'King of Ireland' law repealed
Laws stating the UK's queen is the king of Ireland and that anyone selling horses outside greater Dublin shall die are to be repealed, the Government has announced.
The ancient orders and proclamations remain on the statute books and are being targeted in an epic clear-out of bizarre and obsolete legislation pre-dating the country's independence.
It is the largest repeal of outdated laws carried out in any country.
Among those to be revoked is a 1542 proclamation declaring that the English crown shall be "king of Ireland".
An order from 1590 prohibiting the sale of horses out of the Pale "upon pain of death" is also for the chop. The Pale was an English-ruled area on the east, roughly akin to modern-day greater Dublin, but stretched further north.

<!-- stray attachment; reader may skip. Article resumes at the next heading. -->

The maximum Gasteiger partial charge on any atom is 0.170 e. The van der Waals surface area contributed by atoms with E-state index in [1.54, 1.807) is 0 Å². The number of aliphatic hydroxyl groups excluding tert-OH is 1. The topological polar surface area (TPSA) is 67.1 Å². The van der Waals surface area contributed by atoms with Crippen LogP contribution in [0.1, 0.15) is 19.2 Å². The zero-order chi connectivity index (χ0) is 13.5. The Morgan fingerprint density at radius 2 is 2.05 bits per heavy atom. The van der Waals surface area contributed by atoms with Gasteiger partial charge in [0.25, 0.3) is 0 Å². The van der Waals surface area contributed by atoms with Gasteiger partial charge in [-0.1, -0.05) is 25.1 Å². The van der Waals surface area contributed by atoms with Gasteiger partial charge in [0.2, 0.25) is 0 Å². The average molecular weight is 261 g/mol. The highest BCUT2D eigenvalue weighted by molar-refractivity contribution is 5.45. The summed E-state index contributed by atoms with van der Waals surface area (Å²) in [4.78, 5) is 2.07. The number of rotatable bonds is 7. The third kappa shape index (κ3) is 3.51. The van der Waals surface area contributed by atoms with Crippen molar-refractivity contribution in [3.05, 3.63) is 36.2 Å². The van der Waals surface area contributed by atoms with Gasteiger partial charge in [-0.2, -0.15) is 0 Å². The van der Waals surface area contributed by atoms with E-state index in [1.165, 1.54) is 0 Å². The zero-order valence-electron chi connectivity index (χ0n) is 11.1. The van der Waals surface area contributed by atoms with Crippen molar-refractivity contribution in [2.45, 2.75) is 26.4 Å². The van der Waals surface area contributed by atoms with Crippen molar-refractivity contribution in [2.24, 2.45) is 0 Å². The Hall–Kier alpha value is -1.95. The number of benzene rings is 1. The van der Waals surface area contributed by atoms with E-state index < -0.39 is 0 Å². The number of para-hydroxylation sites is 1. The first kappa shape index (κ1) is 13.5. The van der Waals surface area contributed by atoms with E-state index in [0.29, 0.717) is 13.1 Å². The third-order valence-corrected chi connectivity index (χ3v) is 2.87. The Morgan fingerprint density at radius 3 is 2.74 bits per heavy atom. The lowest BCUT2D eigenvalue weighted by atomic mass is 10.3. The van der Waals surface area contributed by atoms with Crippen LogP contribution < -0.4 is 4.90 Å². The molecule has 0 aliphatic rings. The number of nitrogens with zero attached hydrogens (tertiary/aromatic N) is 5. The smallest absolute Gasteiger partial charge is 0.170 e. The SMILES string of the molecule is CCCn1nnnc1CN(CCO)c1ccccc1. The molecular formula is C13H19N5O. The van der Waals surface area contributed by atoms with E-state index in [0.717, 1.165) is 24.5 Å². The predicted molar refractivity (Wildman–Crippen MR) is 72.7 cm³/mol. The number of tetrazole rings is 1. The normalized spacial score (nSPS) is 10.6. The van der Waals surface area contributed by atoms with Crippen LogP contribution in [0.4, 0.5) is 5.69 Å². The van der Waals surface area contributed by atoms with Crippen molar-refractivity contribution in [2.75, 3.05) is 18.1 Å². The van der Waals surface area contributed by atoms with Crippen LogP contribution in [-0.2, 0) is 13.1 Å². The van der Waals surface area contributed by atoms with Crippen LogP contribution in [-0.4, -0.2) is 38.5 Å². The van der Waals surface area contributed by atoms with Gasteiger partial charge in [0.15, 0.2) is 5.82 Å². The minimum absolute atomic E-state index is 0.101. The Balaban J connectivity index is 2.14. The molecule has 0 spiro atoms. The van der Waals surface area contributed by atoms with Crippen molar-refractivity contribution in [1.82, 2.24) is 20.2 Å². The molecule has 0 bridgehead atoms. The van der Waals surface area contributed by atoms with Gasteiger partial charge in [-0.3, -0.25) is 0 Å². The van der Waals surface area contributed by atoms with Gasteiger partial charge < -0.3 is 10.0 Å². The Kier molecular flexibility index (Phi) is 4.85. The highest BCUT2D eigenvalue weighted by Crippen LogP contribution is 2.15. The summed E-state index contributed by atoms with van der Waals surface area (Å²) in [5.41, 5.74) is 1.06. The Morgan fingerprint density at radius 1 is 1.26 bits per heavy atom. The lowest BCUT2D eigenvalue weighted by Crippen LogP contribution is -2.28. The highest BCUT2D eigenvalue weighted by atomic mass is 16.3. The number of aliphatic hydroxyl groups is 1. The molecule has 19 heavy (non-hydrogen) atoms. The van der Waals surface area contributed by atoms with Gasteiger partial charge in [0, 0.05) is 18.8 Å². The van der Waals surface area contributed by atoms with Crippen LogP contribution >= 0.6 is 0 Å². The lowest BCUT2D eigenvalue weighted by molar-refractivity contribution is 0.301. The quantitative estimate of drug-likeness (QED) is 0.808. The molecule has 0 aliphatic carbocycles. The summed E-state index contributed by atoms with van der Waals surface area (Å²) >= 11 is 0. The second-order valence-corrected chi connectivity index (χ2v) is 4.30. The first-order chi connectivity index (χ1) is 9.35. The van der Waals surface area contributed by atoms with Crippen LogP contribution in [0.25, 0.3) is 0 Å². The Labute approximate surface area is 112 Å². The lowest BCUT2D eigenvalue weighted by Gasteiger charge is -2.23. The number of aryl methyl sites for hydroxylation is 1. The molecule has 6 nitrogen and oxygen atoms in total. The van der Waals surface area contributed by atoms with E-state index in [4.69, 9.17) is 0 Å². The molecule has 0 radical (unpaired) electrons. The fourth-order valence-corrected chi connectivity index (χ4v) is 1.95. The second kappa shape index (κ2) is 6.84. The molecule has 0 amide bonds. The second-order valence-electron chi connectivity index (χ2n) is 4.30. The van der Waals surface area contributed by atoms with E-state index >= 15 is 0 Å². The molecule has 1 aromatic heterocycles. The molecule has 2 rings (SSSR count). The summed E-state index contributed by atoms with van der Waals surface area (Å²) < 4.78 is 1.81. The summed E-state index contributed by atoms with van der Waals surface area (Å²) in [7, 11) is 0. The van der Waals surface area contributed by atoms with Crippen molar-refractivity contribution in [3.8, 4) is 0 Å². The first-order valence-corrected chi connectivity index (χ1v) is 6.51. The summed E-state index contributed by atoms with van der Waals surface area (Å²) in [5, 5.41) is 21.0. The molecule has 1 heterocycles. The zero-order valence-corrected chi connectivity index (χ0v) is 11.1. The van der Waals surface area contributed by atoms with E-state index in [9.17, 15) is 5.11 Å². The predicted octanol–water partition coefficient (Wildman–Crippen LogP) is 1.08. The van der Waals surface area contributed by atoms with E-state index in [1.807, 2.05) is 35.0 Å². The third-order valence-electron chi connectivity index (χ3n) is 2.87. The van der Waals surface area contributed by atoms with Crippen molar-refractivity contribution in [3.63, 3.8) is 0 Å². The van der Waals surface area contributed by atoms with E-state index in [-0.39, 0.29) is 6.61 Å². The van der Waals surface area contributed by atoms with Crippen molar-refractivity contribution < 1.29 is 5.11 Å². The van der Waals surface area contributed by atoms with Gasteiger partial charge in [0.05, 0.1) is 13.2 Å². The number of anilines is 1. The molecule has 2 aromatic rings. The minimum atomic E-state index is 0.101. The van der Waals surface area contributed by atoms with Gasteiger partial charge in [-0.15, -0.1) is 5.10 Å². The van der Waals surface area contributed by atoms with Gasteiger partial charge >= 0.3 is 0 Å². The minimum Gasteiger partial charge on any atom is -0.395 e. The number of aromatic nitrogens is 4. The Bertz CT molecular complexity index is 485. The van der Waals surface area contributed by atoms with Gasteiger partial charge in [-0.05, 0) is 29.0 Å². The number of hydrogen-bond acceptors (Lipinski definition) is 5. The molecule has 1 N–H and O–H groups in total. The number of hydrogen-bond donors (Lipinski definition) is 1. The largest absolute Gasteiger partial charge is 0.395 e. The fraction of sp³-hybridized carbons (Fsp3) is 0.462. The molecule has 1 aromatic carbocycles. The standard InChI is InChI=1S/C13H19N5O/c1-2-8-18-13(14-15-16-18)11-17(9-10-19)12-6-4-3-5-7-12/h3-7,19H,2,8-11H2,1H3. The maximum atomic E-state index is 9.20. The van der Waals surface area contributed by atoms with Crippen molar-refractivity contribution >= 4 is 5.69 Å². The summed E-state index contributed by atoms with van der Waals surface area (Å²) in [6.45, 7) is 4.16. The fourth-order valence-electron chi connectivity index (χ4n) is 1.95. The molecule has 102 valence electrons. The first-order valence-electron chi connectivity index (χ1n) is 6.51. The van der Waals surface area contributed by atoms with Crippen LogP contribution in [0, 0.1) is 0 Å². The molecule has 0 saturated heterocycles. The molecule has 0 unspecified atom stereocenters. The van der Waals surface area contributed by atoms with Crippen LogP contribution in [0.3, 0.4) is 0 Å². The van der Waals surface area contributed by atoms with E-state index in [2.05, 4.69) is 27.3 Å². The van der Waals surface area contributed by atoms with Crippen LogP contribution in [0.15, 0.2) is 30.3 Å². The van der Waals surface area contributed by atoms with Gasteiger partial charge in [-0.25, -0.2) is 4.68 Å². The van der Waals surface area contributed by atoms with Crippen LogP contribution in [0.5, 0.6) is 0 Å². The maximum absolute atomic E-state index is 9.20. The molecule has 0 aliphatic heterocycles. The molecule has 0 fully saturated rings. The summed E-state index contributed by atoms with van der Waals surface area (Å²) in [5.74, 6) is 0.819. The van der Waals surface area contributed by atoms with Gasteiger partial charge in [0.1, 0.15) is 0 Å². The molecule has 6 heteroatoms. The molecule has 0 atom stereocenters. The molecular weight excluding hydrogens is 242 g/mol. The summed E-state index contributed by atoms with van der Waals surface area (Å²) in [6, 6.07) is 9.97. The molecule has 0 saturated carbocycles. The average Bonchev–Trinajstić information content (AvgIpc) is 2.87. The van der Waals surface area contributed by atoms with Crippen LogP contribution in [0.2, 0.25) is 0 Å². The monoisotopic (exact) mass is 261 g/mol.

Ulster King Shane O'Neill will no longer be declared a traitor once a 1561 proclamation to that effect is repealed and Catholic proprietors will no more face removal to the western province of Connacht, as ordered in 1654.
Reform Minister Brendan Howlin said the Statute Law Revision Bill 2015 will revoke 5,782 pre-independence Government regulations and orders in total.
"Statute law revision is the process by which spent or obsolete legislation is removed from the statute book," he said.
"The removal leads to a more accessible statute book and will pave the way for further simplification and modernisation measures."